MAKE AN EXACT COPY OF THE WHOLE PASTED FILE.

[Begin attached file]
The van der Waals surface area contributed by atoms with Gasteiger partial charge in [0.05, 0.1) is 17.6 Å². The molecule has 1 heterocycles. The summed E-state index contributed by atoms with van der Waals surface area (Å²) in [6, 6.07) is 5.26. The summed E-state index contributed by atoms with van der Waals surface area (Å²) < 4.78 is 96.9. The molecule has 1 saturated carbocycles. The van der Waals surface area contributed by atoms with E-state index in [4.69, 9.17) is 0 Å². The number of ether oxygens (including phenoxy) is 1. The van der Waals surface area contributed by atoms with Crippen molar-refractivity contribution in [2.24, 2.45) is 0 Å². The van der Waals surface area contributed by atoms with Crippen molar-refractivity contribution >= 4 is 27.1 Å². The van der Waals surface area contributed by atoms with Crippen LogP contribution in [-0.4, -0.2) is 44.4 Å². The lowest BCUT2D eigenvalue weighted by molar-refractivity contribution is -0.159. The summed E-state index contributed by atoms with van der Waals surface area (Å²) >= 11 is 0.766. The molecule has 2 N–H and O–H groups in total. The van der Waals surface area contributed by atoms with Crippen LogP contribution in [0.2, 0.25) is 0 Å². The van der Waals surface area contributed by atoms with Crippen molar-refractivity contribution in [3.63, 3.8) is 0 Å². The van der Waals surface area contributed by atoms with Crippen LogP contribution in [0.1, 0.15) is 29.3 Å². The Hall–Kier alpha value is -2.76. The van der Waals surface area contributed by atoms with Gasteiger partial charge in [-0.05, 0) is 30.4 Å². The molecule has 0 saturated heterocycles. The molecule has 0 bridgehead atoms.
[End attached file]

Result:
The van der Waals surface area contributed by atoms with Gasteiger partial charge in [0.05, 0.1) is 17.6 Å². The molecule has 1 heterocycles. The summed E-state index contributed by atoms with van der Waals surface area (Å²) in [6, 6.07) is 5.26. The summed E-state index contributed by atoms with van der Waals surface area (Å²) < 4.78 is 96.9. The molecule has 1 saturated carbocycles. The van der Waals surface area contributed by atoms with E-state index in [4.69, 9.17) is 0 Å². The number of ether oxygens (including phenoxy) is 1. The van der Waals surface area contributed by atoms with Crippen molar-refractivity contribution in [2.24, 2.45) is 0 Å². The van der Waals surface area contributed by atoms with Crippen molar-refractivity contribution >= 4 is 27.1 Å². The van der Waals surface area contributed by atoms with Crippen LogP contribution in [-0.4, -0.2) is 44.4 Å². The lowest BCUT2D eigenvalue weighted by molar-refractivity contribution is -0.159. The summed E-state index contributed by atoms with van der Waals surface area (Å²) >= 11 is 0.766. The molecule has 2 N–H and O–H groups in total. The van der Waals surface area contributed by atoms with Crippen LogP contribution in [0.2, 0.25) is 0 Å². The van der Waals surface area contributed by atoms with Crippen molar-refractivity contribution in [3.63, 3.8) is 0 Å². The van der Waals surface area contributed by atoms with Crippen LogP contribution in [0.1, 0.15) is 29.3 Å². The Hall–Kier alpha value is -2.76. The van der Waals surface area contributed by atoms with Gasteiger partial charge in [-0.05, 0) is 30.4 Å². The molecule has 0 saturated heterocycles. The molecule has 0 bridgehead atoms.